10. Author
    Padraig

    Hi All: Thanks for the lively comments. There’s a lot to respond to here, but for now I’m going to respond to a few of Trev’s comments and questions.

    Concerning Guerciotti, Carrera, Spin and Dynatek: They simply weren’t at the Outdoor Demo. Even if they had been, I’d still have been more interested in Specialized, Giant, Fuji and Cannondale for the simple reason that they actually have serious in-house engineering staffs. My work has more relevance when I devote the majority of my time to those bikes and products that the are in the mainstream.

    Guerciotti rebranded? Not that I’ve seen. Some of their bikes are simply Taiwanese frames produced in what are “open” molds, as in not owned by a manufacturer such as Scott.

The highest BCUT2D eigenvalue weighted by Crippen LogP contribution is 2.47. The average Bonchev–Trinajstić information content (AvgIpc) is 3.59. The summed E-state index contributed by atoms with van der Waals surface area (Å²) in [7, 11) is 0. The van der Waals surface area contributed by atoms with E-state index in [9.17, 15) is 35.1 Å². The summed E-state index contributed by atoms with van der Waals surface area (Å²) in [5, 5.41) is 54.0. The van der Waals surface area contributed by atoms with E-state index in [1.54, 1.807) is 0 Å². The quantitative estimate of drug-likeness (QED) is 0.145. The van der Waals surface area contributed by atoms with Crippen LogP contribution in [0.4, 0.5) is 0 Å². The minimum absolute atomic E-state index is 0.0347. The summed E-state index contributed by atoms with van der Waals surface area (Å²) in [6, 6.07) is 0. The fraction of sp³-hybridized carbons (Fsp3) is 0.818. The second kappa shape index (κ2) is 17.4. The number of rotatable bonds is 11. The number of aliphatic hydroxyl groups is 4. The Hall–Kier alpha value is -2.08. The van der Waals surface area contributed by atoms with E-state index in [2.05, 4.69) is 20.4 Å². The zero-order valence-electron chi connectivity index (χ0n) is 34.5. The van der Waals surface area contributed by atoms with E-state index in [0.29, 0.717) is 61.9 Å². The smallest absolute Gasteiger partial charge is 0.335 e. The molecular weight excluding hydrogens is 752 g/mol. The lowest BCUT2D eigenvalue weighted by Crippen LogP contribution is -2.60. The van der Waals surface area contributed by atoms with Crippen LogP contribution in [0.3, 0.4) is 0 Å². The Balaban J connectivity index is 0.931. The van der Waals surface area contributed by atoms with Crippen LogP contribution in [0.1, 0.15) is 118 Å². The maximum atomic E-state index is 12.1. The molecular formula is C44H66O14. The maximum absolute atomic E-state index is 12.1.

What Tyler Hamilton rode was a Parlee decaled as a Look. For a period of time Quick Step mechanics were instructed to put Time forks on Specialized frames; this isn’t something Specialized supplied. I’ve already reported on this once. Trek did on one occasion put their decals on a Simonetti TT frame when Lance was introduced to Gian Simonetti by Eddie B. Later they put Trek decals on a Litespeed; in both cases they weren’t producing a TT frame.

    Rebadging isn’t done the way it used to be because a builder can’t simply buy the same lugs that Pinarello or whoever uses. The molds many companies use are proprietary so you can’t fool observant readers such as the eagle-eyed visitors to RKP. What is done that I still haven’t had a chance to do a post on is the degree to which companies like Specialized, Felt and others will produce custom layups for some riders.